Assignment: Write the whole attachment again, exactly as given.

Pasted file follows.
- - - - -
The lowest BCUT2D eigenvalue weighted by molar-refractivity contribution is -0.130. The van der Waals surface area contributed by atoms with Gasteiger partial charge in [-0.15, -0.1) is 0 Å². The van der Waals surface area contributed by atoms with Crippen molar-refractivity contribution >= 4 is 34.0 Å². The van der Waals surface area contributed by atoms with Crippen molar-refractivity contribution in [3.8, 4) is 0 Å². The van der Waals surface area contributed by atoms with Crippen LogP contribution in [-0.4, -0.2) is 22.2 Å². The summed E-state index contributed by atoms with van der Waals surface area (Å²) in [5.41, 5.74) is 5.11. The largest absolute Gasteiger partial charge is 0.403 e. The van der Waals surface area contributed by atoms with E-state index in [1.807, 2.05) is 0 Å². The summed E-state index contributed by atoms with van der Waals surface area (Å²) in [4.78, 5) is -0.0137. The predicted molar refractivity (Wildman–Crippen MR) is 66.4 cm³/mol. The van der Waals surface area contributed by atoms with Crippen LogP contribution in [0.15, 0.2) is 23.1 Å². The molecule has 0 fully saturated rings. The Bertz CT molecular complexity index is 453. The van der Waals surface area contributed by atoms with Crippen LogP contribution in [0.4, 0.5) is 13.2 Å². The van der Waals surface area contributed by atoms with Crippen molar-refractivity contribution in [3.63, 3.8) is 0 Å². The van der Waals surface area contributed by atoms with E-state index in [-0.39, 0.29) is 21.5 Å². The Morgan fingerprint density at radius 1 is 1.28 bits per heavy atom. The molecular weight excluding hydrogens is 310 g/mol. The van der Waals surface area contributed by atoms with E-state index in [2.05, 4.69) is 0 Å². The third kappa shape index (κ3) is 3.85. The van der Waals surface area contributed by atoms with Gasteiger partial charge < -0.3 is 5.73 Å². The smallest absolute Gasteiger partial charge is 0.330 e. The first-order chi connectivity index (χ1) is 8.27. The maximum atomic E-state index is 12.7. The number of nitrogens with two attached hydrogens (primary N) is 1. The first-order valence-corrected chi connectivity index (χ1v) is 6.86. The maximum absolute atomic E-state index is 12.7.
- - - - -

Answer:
The lowest BCUT2D eigenvalue weighted by molar-refractivity contribution is -0.130. The van der Waals surface area contributed by atoms with Gasteiger partial charge in [-0.15, -0.1) is 0 Å². The van der Waals surface area contributed by atoms with Crippen molar-refractivity contribution >= 4 is 34.0 Å². The van der Waals surface area contributed by atoms with Crippen molar-refractivity contribution in [3.8, 4) is 0 Å². The van der Waals surface area contributed by atoms with Crippen LogP contribution in [-0.4, -0.2) is 22.2 Å². The summed E-state index contributed by atoms with van der Waals surface area (Å²) in [5.41, 5.74) is 5.11. The largest absolute Gasteiger partial charge is 0.403 e. The van der Waals surface area contributed by atoms with E-state index in [1.807, 2.05) is 0 Å². The summed E-state index contributed by atoms with van der Waals surface area (Å²) in [4.78, 5) is -0.0137. The predicted molar refractivity (Wildman–Crippen MR) is 66.4 cm³/mol. The van der Waals surface area contributed by atoms with Crippen LogP contribution in [0.15, 0.2) is 23.1 Å². The molecule has 0 fully saturated rings. The Bertz CT molecular complexity index is 453. The van der Waals surface area contributed by atoms with Crippen LogP contribution in [0.4, 0.5) is 13.2 Å². The van der Waals surface area contributed by atoms with Crippen molar-refractivity contribution in [3.63, 3.8) is 0 Å². The van der Waals surface area contributed by atoms with E-state index in [-0.39, 0.29) is 21.5 Å². The Morgan fingerprint density at radius 1 is 1.28 bits per heavy atom. The molecular weight excluding hydrogens is 310 g/mol. The van der Waals surface area contributed by atoms with E-state index in [2.05, 4.69) is 0 Å². The third kappa shape index (κ3) is 3.85. The van der Waals surface area contributed by atoms with Gasteiger partial charge < -0.3 is 5.73 Å². The smallest absolute Gasteiger partial charge is 0.330 e. The first-order chi connectivity index (χ1) is 8.27. The maximum atomic E-state index is 12.7. The number of nitrogens with two attached hydrogens (primary N) is 1. The first-order valence-corrected chi connectivity index (χ1v) is 6.86. The maximum absolute atomic E-state index is 12.7.